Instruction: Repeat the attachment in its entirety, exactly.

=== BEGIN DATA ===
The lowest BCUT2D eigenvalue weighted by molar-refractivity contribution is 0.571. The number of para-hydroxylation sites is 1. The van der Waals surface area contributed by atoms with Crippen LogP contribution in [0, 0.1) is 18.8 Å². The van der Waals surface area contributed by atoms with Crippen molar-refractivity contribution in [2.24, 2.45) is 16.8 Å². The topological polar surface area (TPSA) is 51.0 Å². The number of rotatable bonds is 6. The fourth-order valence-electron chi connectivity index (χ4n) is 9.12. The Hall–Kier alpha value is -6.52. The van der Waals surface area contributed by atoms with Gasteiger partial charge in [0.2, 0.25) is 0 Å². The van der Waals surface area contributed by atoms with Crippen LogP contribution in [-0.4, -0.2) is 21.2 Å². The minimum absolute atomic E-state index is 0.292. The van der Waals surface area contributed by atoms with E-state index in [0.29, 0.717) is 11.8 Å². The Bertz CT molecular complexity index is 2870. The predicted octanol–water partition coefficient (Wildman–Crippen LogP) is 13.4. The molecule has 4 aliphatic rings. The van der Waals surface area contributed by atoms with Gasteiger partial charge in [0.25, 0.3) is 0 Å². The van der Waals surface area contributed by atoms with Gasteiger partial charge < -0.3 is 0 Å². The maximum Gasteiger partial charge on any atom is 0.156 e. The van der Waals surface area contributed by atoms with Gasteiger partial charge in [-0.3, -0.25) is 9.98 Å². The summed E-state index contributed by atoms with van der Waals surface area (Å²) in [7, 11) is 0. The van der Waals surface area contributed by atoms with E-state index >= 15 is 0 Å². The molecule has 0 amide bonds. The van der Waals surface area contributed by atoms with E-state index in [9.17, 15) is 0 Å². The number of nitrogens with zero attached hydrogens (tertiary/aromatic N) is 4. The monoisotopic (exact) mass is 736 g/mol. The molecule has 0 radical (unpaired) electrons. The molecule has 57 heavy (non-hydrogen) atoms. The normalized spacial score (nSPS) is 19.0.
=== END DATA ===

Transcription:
The lowest BCUT2D eigenvalue weighted by molar-refractivity contribution is 0.571. The number of para-hydroxylation sites is 1. The van der Waals surface area contributed by atoms with Crippen LogP contribution in [0, 0.1) is 18.8 Å². The van der Waals surface area contributed by atoms with Crippen molar-refractivity contribution in [2.24, 2.45) is 16.8 Å². The topological polar surface area (TPSA) is 51.0 Å². The number of rotatable bonds is 6. The fourth-order valence-electron chi connectivity index (χ4n) is 9.12. The Hall–Kier alpha value is -6.52. The van der Waals surface area contributed by atoms with Gasteiger partial charge in [0.2, 0.25) is 0 Å². The van der Waals surface area contributed by atoms with Crippen LogP contribution in [-0.4, -0.2) is 21.2 Å². The minimum absolute atomic E-state index is 0.292. The van der Waals surface area contributed by atoms with E-state index in [0.29, 0.717) is 11.8 Å². The Bertz CT molecular complexity index is 2870. The predicted octanol–water partition coefficient (Wildman–Crippen LogP) is 13.4. The molecule has 4 aliphatic rings. The van der Waals surface area contributed by atoms with Gasteiger partial charge in [0.25, 0.3) is 0 Å². The van der Waals surface area contributed by atoms with Gasteiger partial charge < -0.3 is 0 Å². The maximum Gasteiger partial charge on any atom is 0.156 e. The van der Waals surface area contributed by atoms with Gasteiger partial charge in [-0.3, -0.25) is 9.98 Å². The summed E-state index contributed by atoms with van der Waals surface area (Å²) in [7, 11) is 0. The van der Waals surface area contributed by atoms with E-state index >= 15 is 0 Å². The molecule has 0 amide bonds. The van der Waals surface area contributed by atoms with E-state index in [9.17, 15) is 0 Å². The number of nitrogens with zero attached hydrogens (tertiary/aromatic N) is 4. The monoisotopic (exact) mass is 736 g/mol. The molecule has 0 radical (unpaired) electrons. The molecule has 57 heavy (non-hydrogen) atoms. The normalized spacial score (nSPS) is 19.0.